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TCI Featured Articles

Photometric stereo is a method that seeks to reconstruct the normal vectors of an object from a set of images of the object illuminated under different light sources. While effective in some situations, classical photometric stereo relies on a diffuse surface model that cannot handle objects with complex reflectance patterns, and it is sensitive to non-idealities in the images.

This paper presents a new robust PCA method for foreground-background separation on freely moving camera video with possible dense and sparse corruptions. Our proposed method registers the frames of the corrupted video and then encodes the varying perspective arising from camera motion as missing data in a global model. 

Camera-based face detection and verification have advanced to the point where they are ready to be integrated into myriad applications, from household appliances to Internet of Things devices to drones. Many of these applications impose stringent constraints on the form-factor, weight, and cost of the camera package that cannot be met by current-generation lens-based imagers.

The recently introduced Spatial Spectral Compressive Spectral Imager (SSCSI) has been proposed as an alternative to carry out spatial and spectral coding using a binary ON-OFF coded aperture. In SSCSI, the pixel pitch size of the coded aperture, as well as its location with respect to the detector array, plays a critical role in the quality of image reconstruction. In this paper, a rigorous discretization model for this architecture is developed, based on a light propagation analysis across the imager.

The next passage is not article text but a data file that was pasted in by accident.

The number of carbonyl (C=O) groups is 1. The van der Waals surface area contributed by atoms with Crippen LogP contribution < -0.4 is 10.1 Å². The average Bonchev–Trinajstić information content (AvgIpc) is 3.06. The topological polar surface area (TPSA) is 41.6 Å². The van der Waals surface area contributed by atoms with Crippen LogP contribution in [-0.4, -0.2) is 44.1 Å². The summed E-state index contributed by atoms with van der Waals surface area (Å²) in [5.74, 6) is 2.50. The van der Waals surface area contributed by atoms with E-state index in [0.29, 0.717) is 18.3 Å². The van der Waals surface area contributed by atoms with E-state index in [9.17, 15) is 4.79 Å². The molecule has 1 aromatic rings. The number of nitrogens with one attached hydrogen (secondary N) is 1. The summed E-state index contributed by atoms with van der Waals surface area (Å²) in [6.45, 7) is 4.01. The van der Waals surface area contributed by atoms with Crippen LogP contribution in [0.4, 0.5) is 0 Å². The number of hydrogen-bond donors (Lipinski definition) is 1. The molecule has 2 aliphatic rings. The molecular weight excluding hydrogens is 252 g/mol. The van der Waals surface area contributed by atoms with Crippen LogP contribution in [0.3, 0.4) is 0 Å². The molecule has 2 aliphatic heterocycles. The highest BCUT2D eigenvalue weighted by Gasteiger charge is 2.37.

Signal reconstruction is a challenging aspect of computational imaging as it often involves solving ill-posed inverse problems. Recently, deep feed-forward neural networks have led to state-of-the-art results in solving various inverse imaging problems. However, being task specific, these networks have to be learned for each inverse problem. On the other hand, a more flexible approach would be to learn a deep generative model once and then use it as a signal prior for solving various inverse problems.

It is well-established in the compressive sensing (CS) literature that sensing matrices whose elements are drawn from independent random distributions exhibit enhanced reconstruction capabilities. In many CS applications, such as electromagnetic imaging, practical limitations on the measurement system prevent one from generating sensing matrices in this fashion.

The low-rank plus sparse (L+S) decomposition model enables the reconstruction of undersampled dynamic parallel magnetic resonance imaging data. Solving for the low rank and the sparse components involves nonsmooth composite convex optimization, and algorithms for this problem can be categorized into proximal gradient methods and variable splitting methods. This paper investigates new efficient algorithms for both schemes.

Ghost imaging has recently been successfully achieved in the X-ray regime. Due to the penetrating power of X-rays this immediately opens up the possibility of ghost-tomography. No research into this topic currently exists in the literature. Here, we present adaptations of conventional X-ray tomography techniques to this new ghost-imaging scheme. Several numerical implementations for tomography through X-ray ghost-imaging are considered.

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